Author Topic: Decomposition  (Read 3263 times)

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Ironchef

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Decomposition
« on: December 25, 2011, 01:43:13 PM »

Decomposition of a corpse is a continual process that can take from weeks to years, depending on the environment.
To illustrate the process of decomposition, we use the piglet as the model corpse.
Piglets are used because a 40 kg pig resembles a human body in its fat distribution, cover of hair and ability to attract insects.
These factors make pigs the next best things to humans when it comes to understanding the process of decay of the human body.
The pigs are newborn piglets (weighing about 1.5 kg) that have been accidentally crushed by their mothers - a key cause of death of piglets.
Their bodies have been donated to science.
-Australian Museum





Stage 1: The living pig

A live pig is not outwardly decomposing, but its intestine contains a diversity of bacteria, protozoans and nematodes.
Some of these micro-organisms are ready for a new life, should the pig die and lose its ability to keep them under control.





Stage 2: Initial decay - 0 to 3 days after death

Although the body shortly after death appears fresh from the outside, the bacteria that before death were feeding on the contents of the intestine begin to digest the intestine itself. They eventually break out of the intestine and start digesting the surrounding internal organs.
The body's own digestive enzymes (normally in the intestine) also spread through the body, contributing to its decomposition.

From the moment of death flies are attracted to bodies. Without the normal defences of a living animal, blowflies and house flies are able to lay eggs around wounds and natural body openings (mouth, nose, eyes, anus, genitalia). These eggs hatch and move into the body, often within 24 hours.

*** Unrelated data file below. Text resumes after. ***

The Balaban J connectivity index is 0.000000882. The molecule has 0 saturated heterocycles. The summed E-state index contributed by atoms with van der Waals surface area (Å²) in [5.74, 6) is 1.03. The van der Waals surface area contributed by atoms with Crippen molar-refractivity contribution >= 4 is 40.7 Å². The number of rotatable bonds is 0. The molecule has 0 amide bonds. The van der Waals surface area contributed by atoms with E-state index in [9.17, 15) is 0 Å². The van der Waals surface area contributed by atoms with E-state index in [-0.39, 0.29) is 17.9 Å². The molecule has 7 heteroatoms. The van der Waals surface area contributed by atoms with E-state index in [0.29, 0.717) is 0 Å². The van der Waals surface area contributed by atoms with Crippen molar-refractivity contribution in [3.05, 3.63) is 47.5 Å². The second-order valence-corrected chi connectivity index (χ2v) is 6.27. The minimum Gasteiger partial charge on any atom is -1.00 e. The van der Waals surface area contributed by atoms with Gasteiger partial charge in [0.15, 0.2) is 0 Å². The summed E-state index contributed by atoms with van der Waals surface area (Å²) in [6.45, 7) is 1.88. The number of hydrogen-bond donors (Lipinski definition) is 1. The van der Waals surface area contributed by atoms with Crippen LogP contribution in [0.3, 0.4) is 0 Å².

Stage 2: Initial decay - 0 to 3 days after death. Fly attracted to the pig.



Stage 2: Initial decay - 0 to 3 days after death. Fly eggs.





Stage 3: Putrefaction - 4 to 10 days after death. The pig has become bloated from the build up of gases within the body.

Bacteria break down tissues and cells, releasing fluids into body cavities. They often respire in the absence of oxygen (anaerobically) and produce various gases including hydrogen sulphide, methane, cadaverine and putrescine as by-products.
People might find these gases foul smelling, but they are very attractive to a variety of insects.

The build up of gas resulting from the intense activity of the multiplying bacteria, creates pressure within the body.
This pressure inflates the body and forces fluids out of cells and blood vessels and into the body cavity.

The young maggots move throughout the body, spreading bacteria, secreting digestive enzymes and tearing tissues with their mouth hooks.
They move as a maggot mass benefiting from communal heat and shared digestive secretions.

The rate of decay increases, and the smells and body fluids that begin to eminate from the body attract more blowflies, flesh flies, beetles and mites.
The later-arriving flies and beetles are predators, feeding on maggots as well as the decaying flesh.
They are joined by parasitoid wasps that lay their eggs inside maggots and later, inside pupae.